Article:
COGNITIVE IMPAIRMENT AND FALLS IN THE OLDER ADULT POPULATION: INCIDENCE AND OUTCOMES IN A LEVEL ONE TRAUMA CENTER
1 online resource (30 pages) : PDF
University of North Carolina at Charlotte
Cognitive impairment has been found to be associated with an increased risk of falls among older adults. The aim of this study was to compare in-hospital outcomes such as time-to-surgery, complications, length of stay, intensive care utilization, post-operative mobility and discharge disposition of older adults presenting with or without cognitive impairment who underwent surgical treatment for a low energy hip fracture. We identified 255 patients (women > 55 years, men > 60 years) with hip fracture treated during an 18-month period (5/2/11-11/29/12) while patient demographic and hospitalization data were examined. During the 18-month period, 30% presented with a diagnosis consistent with cognitive impairment (e.g. dementia, Alzheimer's disease, Lewy body, vascular dementia). Complication rates were higher among the cognitively-impaired patients versus those without cognitive impairment (p=0.0647). Moreover, 31% of cognitively-impaired patients experienced delirium compared to 14% of those without cognitive impairment (p=0.001), while 23% of cognitively-impaired patients had urinary tract infections (UTI) compared to 9% among those without cognitive impairment (p=0.002). There was no difference in the overall inpatient complication rates between both categories; however, cognitively-impaired patients were more likely to experience complications such as delirium and UTI. Based on these findings, we recommend systematic assessment of cognitive status on admission and identification of cognitive impairment. The recognition of the most common complications will allow clinicians to create focused clinical pathways to help decrease complications in cognitively-impaired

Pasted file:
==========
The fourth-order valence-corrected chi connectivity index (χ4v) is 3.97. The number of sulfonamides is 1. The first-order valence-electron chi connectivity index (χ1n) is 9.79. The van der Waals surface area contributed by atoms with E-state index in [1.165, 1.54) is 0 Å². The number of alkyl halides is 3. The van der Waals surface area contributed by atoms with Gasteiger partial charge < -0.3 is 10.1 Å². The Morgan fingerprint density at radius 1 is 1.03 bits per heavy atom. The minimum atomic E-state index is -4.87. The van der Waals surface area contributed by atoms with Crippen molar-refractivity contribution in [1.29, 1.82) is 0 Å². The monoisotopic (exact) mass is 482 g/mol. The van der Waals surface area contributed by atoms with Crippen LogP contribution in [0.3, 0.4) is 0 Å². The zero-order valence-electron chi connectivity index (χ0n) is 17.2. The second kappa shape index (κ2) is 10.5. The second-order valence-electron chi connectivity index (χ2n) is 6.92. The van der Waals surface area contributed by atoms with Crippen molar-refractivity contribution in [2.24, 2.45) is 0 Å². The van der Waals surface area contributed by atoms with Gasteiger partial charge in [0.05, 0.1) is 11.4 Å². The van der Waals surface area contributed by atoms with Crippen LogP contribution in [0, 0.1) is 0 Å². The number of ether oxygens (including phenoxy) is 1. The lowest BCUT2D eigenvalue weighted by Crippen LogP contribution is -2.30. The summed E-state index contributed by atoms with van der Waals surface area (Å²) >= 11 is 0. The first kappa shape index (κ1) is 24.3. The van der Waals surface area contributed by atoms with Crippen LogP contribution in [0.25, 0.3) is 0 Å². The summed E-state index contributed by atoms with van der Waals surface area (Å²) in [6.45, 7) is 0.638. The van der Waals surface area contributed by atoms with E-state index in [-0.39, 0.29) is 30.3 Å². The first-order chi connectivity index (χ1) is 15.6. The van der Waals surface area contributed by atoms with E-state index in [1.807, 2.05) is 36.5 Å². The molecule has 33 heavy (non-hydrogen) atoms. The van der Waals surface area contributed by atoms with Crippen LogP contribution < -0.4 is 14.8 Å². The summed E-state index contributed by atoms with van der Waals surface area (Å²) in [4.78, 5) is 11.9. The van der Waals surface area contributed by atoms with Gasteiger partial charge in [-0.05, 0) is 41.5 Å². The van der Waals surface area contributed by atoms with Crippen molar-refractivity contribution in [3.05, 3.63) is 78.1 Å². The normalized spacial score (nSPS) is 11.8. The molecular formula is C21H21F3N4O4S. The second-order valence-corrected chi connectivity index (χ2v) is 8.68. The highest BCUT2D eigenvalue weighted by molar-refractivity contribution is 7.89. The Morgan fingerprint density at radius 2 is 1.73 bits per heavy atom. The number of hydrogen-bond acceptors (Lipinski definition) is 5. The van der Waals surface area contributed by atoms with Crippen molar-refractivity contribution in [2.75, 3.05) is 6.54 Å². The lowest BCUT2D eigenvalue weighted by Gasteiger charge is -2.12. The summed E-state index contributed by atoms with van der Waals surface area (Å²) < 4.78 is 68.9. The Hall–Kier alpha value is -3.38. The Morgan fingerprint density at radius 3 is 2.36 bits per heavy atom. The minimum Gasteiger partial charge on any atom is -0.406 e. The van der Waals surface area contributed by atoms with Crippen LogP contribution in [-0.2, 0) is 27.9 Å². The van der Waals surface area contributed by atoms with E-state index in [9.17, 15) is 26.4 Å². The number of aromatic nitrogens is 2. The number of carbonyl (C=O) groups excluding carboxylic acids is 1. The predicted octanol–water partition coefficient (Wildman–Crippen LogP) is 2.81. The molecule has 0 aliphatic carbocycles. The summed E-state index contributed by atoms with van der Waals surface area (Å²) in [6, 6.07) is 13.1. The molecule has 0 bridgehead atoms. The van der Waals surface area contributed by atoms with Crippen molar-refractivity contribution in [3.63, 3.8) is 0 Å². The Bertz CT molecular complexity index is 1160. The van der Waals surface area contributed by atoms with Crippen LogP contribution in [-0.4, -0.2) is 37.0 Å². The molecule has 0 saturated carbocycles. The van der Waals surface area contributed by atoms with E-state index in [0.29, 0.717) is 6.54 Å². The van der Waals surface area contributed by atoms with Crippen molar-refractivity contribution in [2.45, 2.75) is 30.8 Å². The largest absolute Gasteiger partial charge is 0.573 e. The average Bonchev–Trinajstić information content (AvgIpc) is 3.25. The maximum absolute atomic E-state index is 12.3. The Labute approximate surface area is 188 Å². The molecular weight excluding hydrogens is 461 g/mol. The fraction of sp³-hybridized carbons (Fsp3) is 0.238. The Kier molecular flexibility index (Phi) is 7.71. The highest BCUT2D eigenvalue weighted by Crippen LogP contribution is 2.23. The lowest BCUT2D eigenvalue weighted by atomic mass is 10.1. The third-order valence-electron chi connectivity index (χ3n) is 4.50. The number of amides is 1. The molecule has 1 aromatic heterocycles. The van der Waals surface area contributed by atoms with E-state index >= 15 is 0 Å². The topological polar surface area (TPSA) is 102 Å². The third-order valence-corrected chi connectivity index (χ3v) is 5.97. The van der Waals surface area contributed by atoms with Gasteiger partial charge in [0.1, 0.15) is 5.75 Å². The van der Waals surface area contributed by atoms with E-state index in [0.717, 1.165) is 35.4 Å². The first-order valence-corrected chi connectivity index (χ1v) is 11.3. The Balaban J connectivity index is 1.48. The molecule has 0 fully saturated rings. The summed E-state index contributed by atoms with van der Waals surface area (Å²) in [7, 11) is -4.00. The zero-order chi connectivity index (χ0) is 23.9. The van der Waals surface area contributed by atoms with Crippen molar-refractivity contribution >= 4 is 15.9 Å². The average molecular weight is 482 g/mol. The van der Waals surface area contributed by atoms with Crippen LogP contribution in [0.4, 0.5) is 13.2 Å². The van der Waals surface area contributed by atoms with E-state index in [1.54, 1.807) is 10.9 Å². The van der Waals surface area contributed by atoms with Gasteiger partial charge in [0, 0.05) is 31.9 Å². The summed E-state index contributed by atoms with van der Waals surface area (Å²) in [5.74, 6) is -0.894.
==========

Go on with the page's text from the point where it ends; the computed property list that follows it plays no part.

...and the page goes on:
COGNITIVE IMPAIRMENTDEMENTIAFALLOUTCOMESFALLSFRAGILITY FRACTUREOLDER ADULT
Seymour, RachelMurray, Louise
Thesis (M.A.)--University of North Carolina at Charlotte, 2014.
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